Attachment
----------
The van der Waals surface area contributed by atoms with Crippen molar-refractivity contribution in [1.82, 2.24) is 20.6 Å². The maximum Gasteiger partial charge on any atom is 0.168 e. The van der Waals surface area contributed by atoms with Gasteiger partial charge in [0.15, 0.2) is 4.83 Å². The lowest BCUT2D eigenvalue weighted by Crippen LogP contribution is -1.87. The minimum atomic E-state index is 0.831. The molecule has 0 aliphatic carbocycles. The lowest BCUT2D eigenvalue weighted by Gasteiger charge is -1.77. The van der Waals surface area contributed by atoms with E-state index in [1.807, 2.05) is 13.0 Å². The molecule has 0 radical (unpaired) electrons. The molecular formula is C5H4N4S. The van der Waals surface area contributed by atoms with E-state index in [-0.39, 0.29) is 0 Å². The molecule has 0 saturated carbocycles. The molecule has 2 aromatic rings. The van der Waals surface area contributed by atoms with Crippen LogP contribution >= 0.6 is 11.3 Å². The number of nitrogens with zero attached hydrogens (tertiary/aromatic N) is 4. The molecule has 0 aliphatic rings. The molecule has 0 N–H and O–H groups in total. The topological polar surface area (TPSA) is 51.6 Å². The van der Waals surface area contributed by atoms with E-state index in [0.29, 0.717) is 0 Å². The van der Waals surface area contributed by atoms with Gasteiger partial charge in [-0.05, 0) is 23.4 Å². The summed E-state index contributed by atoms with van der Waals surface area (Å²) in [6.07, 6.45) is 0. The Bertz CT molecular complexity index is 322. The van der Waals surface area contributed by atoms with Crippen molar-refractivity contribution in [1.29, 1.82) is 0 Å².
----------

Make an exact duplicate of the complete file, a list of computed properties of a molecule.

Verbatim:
The van der Waals surface area contributed by atoms with Crippen molar-refractivity contribution in [1.82, 2.24) is 20.6 Å². The maximum Gasteiger partial charge on any atom is 0.168 e. The van der Waals surface area contributed by atoms with Gasteiger partial charge in [0.15, 0.2) is 4.83 Å². The lowest BCUT2D eigenvalue weighted by Crippen LogP contribution is -1.87. The minimum atomic E-state index is 0.831. The molecule has 0 aliphatic carbocycles. The lowest BCUT2D eigenvalue weighted by Gasteiger charge is -1.77. The van der Waals surface area contributed by atoms with E-state index in [1.807, 2.05) is 13.0 Å². The molecule has 0 radical (unpaired) electrons. The molecular formula is C5H4N4S. The van der Waals surface area contributed by atoms with E-state index in [-0.39, 0.29) is 0 Å². The molecule has 0 saturated carbocycles. The molecule has 2 aromatic rings. The van der Waals surface area contributed by atoms with Crippen LogP contribution >= 0.6 is 11.3 Å². The number of nitrogens with zero attached hydrogens (tertiary/aromatic N) is 4. The molecule has 0 aliphatic rings. The molecule has 0 N–H and O–H groups in total. The topological polar surface area (TPSA) is 51.6 Å². The van der Waals surface area contributed by atoms with E-state index in [0.29, 0.717) is 0 Å². The van der Waals surface area contributed by atoms with Gasteiger partial charge in [-0.05, 0) is 23.4 Å². The summed E-state index contributed by atoms with van der Waals surface area (Å²) in [6.07, 6.45) is 0. The Bertz CT molecular complexity index is 322. The van der Waals surface area contributed by atoms with Crippen molar-refractivity contribution in [1.29, 1.82) is 0 Å².